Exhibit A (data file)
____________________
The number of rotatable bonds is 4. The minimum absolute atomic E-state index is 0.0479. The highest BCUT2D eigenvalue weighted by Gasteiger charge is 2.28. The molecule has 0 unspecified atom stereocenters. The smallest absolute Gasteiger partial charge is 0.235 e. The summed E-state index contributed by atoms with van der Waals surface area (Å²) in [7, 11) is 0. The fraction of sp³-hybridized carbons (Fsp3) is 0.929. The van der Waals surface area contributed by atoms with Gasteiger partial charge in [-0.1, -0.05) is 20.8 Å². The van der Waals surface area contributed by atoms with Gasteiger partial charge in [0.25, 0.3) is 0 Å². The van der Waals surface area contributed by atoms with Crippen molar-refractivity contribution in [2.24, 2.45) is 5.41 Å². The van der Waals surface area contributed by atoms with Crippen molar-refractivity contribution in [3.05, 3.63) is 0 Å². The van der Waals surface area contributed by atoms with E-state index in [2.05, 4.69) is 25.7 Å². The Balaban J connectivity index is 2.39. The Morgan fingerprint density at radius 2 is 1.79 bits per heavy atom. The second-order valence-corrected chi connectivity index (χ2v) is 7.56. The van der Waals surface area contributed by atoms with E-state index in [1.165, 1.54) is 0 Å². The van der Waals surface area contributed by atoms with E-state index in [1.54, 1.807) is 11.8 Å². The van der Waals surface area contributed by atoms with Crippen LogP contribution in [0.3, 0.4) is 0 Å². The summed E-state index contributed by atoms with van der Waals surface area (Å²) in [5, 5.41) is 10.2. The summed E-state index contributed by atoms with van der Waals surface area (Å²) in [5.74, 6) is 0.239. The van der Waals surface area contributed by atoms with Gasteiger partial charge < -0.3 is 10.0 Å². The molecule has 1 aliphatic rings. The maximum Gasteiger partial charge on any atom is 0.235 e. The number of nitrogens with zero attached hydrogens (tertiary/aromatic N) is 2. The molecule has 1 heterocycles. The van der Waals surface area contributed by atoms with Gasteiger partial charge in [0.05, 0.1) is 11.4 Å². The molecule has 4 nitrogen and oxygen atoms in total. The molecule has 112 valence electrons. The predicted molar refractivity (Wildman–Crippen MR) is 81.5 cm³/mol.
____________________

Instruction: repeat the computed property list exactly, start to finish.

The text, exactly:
The number of rotatable bonds is 4. The minimum absolute atomic E-state index is 0.0479. The highest BCUT2D eigenvalue weighted by Gasteiger charge is 2.28. The molecule has 0 unspecified atom stereocenters. The smallest absolute Gasteiger partial charge is 0.235 e. The summed E-state index contributed by atoms with van der Waals surface area (Å²) in [7, 11) is 0. The fraction of sp³-hybridized carbons (Fsp3) is 0.929. The van der Waals surface area contributed by atoms with Gasteiger partial charge in [-0.1, -0.05) is 20.8 Å². The van der Waals surface area contributed by atoms with Gasteiger partial charge in [0.25, 0.3) is 0 Å². The van der Waals surface area contributed by atoms with Crippen molar-refractivity contribution in [2.24, 2.45) is 5.41 Å². The van der Waals surface area contributed by atoms with Crippen molar-refractivity contribution in [3.05, 3.63) is 0 Å². The van der Waals surface area contributed by atoms with E-state index in [2.05, 4.69) is 25.7 Å². The Balaban J connectivity index is 2.39. The Morgan fingerprint density at radius 2 is 1.79 bits per heavy atom. The second-order valence-corrected chi connectivity index (χ2v) is 7.56. The van der Waals surface area contributed by atoms with E-state index in [1.165, 1.54) is 0 Å². The van der Waals surface area contributed by atoms with E-state index in [1.54, 1.807) is 11.8 Å². The van der Waals surface area contributed by atoms with Crippen LogP contribution in [0.3, 0.4) is 0 Å². The summed E-state index contributed by atoms with van der Waals surface area (Å²) in [5, 5.41) is 10.2. The summed E-state index contributed by atoms with van der Waals surface area (Å²) in [5.74, 6) is 0.239. The van der Waals surface area contributed by atoms with Gasteiger partial charge < -0.3 is 10.0 Å². The molecule has 1 aliphatic rings. The maximum Gasteiger partial charge on any atom is 0.235 e. The number of nitrogens with zero attached hydrogens (tertiary/aromatic N) is 2. The molecule has 1 heterocycles. The van der Waals surface area contributed by atoms with Gasteiger partial charge in [0.05, 0.1) is 11.4 Å². The molecule has 4 nitrogen and oxygen atoms in total. The molecule has 112 valence electrons. The predicted molar refractivity (Wildman–Crippen MR) is 81.5 cm³/mol.